Governor Stitt is a member of one of the five major tribes in Eastern Oklahoma, the Cherokee Nation, making his outspoken opposition to Native American tribal sovereignty all the more shocking. courtesy @GovStitt on Twitter

Kevin Stitt attacks tribal sovereignty again

The Oklahoma Governor uses MLK Day for his personal agenda.

Oklahoma Governor Kevin Stitt has never been short of controversy when it comes to his interactions with Native American tribes within the state. An enrolled member of the Cherokee Nation, Stitt has come under fire from his own tribe and their neighboring tribes for his stance on the McGirt v. Oklahoma ruling from last year.

This ruling confirmed that a major portion of Eastern Oklahoma is still considered the reservation land of the Cherokee, Choctaw, Chickasaw, Muscogee (Creek) and Seminole, and therefore prosecution of crimes committed by Native Americans falls primarily under the jurisdiction of the tribal court systems, as well as federal judiciary as per the Major Crimes Act of 1885.

The governor has spoken out publicly against the ruling, citing concerns that “The Supreme Court’s McGirt decision created a public safety threat for tribal and non-tribal members. As governor, it’s my first priority to ensure the safety of 4-million Oklahomans.” The Cherokee Nation replied that they were prepared for the decision, working hard to ensure that safety of citizens will be maintained and claiming that for decades now Oklahoma had illegally exerted authority to prosecute Native Americans on reservation land. The acknowledgement of such is a step towards progress, despite Stitt’s misgivings about it.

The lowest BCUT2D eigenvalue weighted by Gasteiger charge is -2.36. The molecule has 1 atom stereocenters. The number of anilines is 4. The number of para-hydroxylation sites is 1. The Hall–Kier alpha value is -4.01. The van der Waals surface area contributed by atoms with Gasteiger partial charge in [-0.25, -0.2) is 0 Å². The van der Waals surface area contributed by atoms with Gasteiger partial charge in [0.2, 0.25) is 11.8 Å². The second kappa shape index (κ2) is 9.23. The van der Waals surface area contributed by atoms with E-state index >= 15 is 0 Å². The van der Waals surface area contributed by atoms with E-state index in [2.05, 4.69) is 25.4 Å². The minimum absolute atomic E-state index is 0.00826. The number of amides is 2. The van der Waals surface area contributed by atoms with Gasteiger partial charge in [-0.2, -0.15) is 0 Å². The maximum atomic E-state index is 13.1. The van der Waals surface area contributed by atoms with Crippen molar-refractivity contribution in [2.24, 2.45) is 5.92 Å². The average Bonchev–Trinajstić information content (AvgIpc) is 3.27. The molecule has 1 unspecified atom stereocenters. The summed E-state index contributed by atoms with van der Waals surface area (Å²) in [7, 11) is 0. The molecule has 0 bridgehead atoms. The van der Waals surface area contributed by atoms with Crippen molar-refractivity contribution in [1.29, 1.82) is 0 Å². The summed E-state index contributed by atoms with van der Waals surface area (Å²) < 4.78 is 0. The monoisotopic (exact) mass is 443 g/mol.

However, Stitt has taken a new approach to his outspoken opposition to the McGirt ruling. During a Martin Luther King Jr. Day speech, he invoked the name of this hero of the Civil Rights Movement in the midst of reiterating previous points, predicting that King might be “disgusted” by the Supreme Court’s ruling.

“I believe that freedom fighters like Dr. King would be astounded, maybe even disgusted by the McGirt ruling,” stated Stitt. “Because the ruling created two sets of rules for Oklahomans, based on their race. In eastern Oklahoma right now, there is not equal protection under the law.”

There are a couple issues with the statement made by Governor Stitt to address. First of all, the Muscogee Nation is correct in saying that Dr. King “…stood for truth and justice. [Stitt’s] pouting and dishonest fear-mongering about the effect of tribal sovereignty exhibit neither.” Governor Stitt is not Dr. King by a long shot. The tribal members and leadership desire to revitalize and sustain the cultures that they have built for themselves after their forced relocation to Oklahoma centuries ago, and to deny them this is the exact opposite of equal rights for all Americans. That being said, to put words in the mouth of one of the leaders of the Civil Rights Movement leaders who fought so hard for equality and to compare this situation to that fight is truly “disgusting” and dishonorable to the memory of this great man.

Second, it is clear that Stitt’s priorities are not in alignment with the needs of the people of Oklahoma. Cherokee Nation Chief Chuck Hoskin Jr. has stated that the governor should “… redirect his hysterics over tribal sovereignty into something productive.” What does Oklahoma gain by destroying Native American sovereignty when efforts could be focused on issues such as funding problems for public schools, or any number of other problems? Instead of a discussion on addressing more pressing situations, Governor Stitt seems hellbent on dragging McGirt v. Oklahoma through the mud, revoking Native American hunting and fishing licenses and other negative actions directed towards Native Americans, a people that Stitt claims as his own.

In a recent meeting between the leaders of the tribes in Eastern Oklahoma, Gary Button, a chief of the Choctaw Nation, said, “We need to desperately see who we’re going to support for governor in this upcoming election.” It appears that the principal chiefs of Oklahoma, a voice representing at least 400,000 people in the state, will be looking to unseat Governor Stitt in the 2022 election, and this justified desire may be in the best interest of these cultural groups.

Post Author: Logan Guthrie